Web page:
As you may or may not know, the Federal Aviation Administration recently announced that it is expecting to fine SkyPan International, a Chicago-based drone company, a whopping $1.9 million for “endangering the safety of [American] airspace.” The announcement of this incredible enforcement action seems to be the FAA’s warning to the public that unauthorized UAV operations will not be tolerated. Many of us in the drone community were expecting this eventual crackdown on unauthorized drone use – but maybe not to this magnitude. Nonetheless, this announcement is coming at a curious time – right before the holiday season (during which the FAA expects that over a million drones will be sold). As such, everyone from Corporate America to Little Billy with a DJI Phantom 3 on his Christmas list, is shaking in their boots wondering if they will be the next SkyPan International – with a debt of close to $2 million. But don’t worry; if YOU employ some of the following precautions in your UAV operations, you can attempt to shield your pocketbook from the FAA and its civil penalty wrath.

 

The first thing to know is that the $1.9 million fine is the result of 65 unauthorized flights, which SkyPan conducted within New York and Chicago’s airspaces over the course of a two year period. Essentially, these were hobbyist flights because during this period, SkyPan did not have a Section 333 Exemption. So what does that mean to you? First, if you are operating your drone for commercial purposes, get a Section 333 Exemption now. Secondly, whether you are a hobbyist or commercial operator, you need to know exactly where/how you can and cannot fly your UAV. Thirdly, remember that while it is against regulations to violate certain airspaces and that you would likely be subject to penalties for doing so, it’s likely you won’t be the subject of a $1.9 million fine for a one-time accidental flight above 400 feet. It will all depend on where you are and what you are doing – it took SkyPan 65 flights over congested airspace to hit the $1.9 million mark. So, let’s go through each step of protecting yourself.

 

First, all commercial UAV operators must have Section 333 Exemption from the FAA. Let’s say that together: ALL COMMERCIAL UAV OPERATORS MUST HAVE A SECTION 333 EXEMPTION FROM THE FAA. What is a Section 333 Exemption? A Section 333 Exemption essentially gives an individual or entity relief from certain FAA regulations. For example, an individual seeking a Section 333 Exemption may request to be exempt from the following Federal Aviation Regulations:

  • 14 C.F.R. §91.121: which provides guidelines for the use of altimeter settings while operating an aircraft
  • 14 C.F.R §91.119(c): which provides that except when necessary for takeoff or landing, no person may operate an aircraft below an altitude of 500 feet above the surface. Furthermore, this section provides that an aircraft may not be operated closer than 500 feet to any person, vessel, vehicle, or structure.
  • 14 C.F.R. §91.7(a): which prohibits the operation of civil aircraft unless it is in airworthy condition
  • 14 C.F.R. §§ 61.101(e)(4) and (5) which prohibits recreational pilots from receiving compensation for hire or providing flight services in furtherance of a business
  • 14 C.F.R. §91.151(a)(1): which provides that no person may begin a flight in an airplane under VFR conditions with less than 30 minutes of reserve fuel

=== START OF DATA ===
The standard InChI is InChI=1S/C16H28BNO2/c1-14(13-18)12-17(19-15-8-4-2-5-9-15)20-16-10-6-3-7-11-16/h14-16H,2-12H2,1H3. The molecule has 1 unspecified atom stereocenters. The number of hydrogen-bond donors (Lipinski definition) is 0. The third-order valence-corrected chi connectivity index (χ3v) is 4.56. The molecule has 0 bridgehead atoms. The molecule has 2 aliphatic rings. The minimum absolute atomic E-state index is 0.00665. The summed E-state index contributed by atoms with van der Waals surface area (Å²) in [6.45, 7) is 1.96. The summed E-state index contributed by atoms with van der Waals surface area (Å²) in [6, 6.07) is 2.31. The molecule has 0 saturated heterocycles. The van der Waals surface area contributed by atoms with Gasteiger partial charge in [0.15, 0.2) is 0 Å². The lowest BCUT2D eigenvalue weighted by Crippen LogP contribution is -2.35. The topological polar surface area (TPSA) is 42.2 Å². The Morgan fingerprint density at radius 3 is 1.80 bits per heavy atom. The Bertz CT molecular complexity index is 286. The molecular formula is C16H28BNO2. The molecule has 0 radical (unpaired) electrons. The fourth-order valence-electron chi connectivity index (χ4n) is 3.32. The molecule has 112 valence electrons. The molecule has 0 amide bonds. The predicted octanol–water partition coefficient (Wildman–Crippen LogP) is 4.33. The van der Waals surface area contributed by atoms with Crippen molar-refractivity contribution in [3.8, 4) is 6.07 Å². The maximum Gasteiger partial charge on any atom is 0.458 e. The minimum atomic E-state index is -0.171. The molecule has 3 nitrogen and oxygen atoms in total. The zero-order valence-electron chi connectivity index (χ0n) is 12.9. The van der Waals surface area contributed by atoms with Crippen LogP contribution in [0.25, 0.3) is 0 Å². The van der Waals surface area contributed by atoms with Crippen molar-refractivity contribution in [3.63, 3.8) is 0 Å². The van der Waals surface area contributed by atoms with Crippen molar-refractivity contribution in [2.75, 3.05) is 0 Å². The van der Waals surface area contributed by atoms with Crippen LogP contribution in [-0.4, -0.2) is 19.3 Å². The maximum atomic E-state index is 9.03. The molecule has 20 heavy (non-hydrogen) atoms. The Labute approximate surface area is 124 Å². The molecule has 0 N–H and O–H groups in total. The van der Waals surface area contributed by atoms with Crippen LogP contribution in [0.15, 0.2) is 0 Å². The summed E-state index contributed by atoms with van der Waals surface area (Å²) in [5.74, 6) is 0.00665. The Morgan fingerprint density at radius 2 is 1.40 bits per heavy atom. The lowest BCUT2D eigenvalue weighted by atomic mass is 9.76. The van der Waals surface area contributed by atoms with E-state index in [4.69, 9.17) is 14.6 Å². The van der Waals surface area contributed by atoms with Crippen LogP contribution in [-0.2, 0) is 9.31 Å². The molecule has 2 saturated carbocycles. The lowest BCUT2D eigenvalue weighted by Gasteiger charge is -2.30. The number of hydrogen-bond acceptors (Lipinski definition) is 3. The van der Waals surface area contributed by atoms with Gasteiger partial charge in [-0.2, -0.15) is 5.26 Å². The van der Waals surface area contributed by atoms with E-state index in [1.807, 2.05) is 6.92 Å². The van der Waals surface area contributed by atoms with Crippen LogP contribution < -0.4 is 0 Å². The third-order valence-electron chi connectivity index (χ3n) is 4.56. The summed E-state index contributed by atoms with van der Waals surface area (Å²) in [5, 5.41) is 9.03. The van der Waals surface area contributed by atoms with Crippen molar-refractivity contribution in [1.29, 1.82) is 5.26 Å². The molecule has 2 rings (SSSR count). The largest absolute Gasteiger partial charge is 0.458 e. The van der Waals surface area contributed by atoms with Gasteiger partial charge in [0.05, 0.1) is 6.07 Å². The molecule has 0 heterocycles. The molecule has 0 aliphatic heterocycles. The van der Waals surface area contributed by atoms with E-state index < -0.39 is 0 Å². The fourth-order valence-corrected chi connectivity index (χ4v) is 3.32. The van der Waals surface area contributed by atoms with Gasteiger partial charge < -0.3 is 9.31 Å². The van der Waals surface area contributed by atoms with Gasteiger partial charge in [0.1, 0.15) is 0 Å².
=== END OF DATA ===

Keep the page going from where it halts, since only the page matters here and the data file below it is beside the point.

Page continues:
As you can see, the Section 333 Exemption keeps commercial operators from having to jump through various FAA hoops. As such, if you are a hobbyist, you don’t have exemption from these regulations and must adhere to these rules…which SkyPan International did not.

 

Secondly, the friendly, blue skies are not the wild, wild west. A drone operator cannot switch his or her drone to the “on” position and takeoff to photograph the Empire State Building at 1,200 feet. No, instead, whether you are a commercial drone operator or hobbyist, you must adhere to certain altitude and area restrictions. For commercial operators with a Section 333 Exemption, the FAA will typically allow UAV operation up to 400 feet for aircraft that weigh less than 55 pounds, operating during daytime Visual Flight Rules (VFR) conditions, operating within visual line of sight (VLOS) of the pilots, and staying certain distances away from airports or heliports:

  • 5 nautical miles (NM) from an airport having an operational control tower; or
  • 3 NM from an airport with a published instrument flight procedure, but not an operational tower; or
  • 2 NM from an airport without a published instrument flight procedure or an operational tower; or
  • 2 NM from a heliport with a published instrument flight procedure.

As for hobbyists, the altitude and airspace restrictions are similar if not identical. According to the FAA Modernization and Reform Act of 2012, a drone that is flown strictly for hobby or recreational must be:

  • operated in accordance with a community-based set of safety guidelines and within the programming of a nationwide community-based organization;
  • limited to not more than 55 pounds unless otherwise certified through a design, construction, inspection, flight test, and operational safety program administered by a community-based organization;
  • operated in a manner that does not interfere with and gives way to any manned aircraft;
  • not flown within 5 miles of an airport, the operator of the aircraft provides the airport operator and the airport air traffic control tower…with prior notice of the operation;
  • flown within visual line sight of the operator.

The general rule is to use common sense. Beyond that, if you are a hobbyist, make sure you stay within all Federal Aviation Regulations, especially those requiring altimeter and transponder equipment. If you study the SkyPan case, you will notice that the FAA specifically cites the company for flying within certain airspaces without transponder or altimeter equipment. Remember, if you are a hobbyist, you don’t have the leniency of someone operating under a Section 333 Exemption. Read up on the Federal Aviation Regulations and know the rules before you fly.

 

Everyone makes mistakes. If you operate your drone contrary to the above regulations, don’t panic – you likely won’t get hit with a $1.9 million fine. If you have any questions about where you can and cannot operate your drone or if you are already the subject of a FAA civil penalty or enforcement action, contact your friends at The Ison Law Firm. We are standing by to vector you through legal turbulence…call us at 863-712-9472 or e-mail to Anthony@ThePilotLawyer.com.